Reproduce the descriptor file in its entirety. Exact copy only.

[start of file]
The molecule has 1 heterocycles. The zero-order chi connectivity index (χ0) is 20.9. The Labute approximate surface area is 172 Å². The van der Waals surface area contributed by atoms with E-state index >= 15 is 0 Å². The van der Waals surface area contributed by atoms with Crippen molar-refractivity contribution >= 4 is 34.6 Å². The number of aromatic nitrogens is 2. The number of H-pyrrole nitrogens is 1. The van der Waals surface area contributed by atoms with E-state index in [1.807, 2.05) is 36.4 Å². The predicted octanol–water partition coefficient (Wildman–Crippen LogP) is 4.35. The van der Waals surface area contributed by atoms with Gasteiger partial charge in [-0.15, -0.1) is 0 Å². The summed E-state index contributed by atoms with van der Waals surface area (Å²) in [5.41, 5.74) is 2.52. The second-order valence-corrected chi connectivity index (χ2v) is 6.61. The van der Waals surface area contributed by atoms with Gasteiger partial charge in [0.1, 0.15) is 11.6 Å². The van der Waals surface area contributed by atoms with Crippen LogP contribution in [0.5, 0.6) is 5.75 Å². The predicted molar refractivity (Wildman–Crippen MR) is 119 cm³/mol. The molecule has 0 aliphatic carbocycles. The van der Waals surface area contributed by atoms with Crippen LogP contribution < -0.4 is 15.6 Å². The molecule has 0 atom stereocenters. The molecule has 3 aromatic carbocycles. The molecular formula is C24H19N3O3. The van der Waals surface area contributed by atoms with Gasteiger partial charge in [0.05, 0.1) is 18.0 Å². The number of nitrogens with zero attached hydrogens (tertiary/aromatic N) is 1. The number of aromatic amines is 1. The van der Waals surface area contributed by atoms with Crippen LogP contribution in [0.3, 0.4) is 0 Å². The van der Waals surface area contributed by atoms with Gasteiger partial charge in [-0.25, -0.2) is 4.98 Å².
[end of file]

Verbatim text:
The molecule has 1 heterocycles. The zero-order chi connectivity index (χ0) is 20.9. The Labute approximate surface area is 172 Å². The van der Waals surface area contributed by atoms with E-state index >= 15 is 0 Å². The van der Waals surface area contributed by atoms with Crippen molar-refractivity contribution >= 4 is 34.6 Å². The number of aromatic nitrogens is 2. The number of H-pyrrole nitrogens is 1. The van der Waals surface area contributed by atoms with E-state index in [1.807, 2.05) is 36.4 Å². The predicted octanol–water partition coefficient (Wildman–Crippen LogP) is 4.35. The van der Waals surface area contributed by atoms with Gasteiger partial charge in [-0.15, -0.1) is 0 Å². The summed E-state index contributed by atoms with van der Waals surface area (Å²) in [5.41, 5.74) is 2.52. The second-order valence-corrected chi connectivity index (χ2v) is 6.61. The van der Waals surface area contributed by atoms with Gasteiger partial charge in [0.1, 0.15) is 11.6 Å². The van der Waals surface area contributed by atoms with Crippen LogP contribution in [0.5, 0.6) is 5.75 Å². The predicted molar refractivity (Wildman–Crippen MR) is 119 cm³/mol. The molecule has 0 aliphatic carbocycles. The van der Waals surface area contributed by atoms with Crippen LogP contribution < -0.4 is 15.6 Å². The molecule has 0 atom stereocenters. The molecule has 3 aromatic carbocycles. The molecular formula is C24H19N3O3. The van der Waals surface area contributed by atoms with Gasteiger partial charge in [0.05, 0.1) is 18.0 Å². The number of nitrogens with zero attached hydrogens (tertiary/aromatic N) is 1. The number of aromatic amines is 1. The van der Waals surface area contributed by atoms with Crippen LogP contribution in [0.3, 0.4) is 0 Å². The van der Waals surface area contributed by atoms with Gasteiger partial charge in [-0.25, -0.2) is 4.98 Å².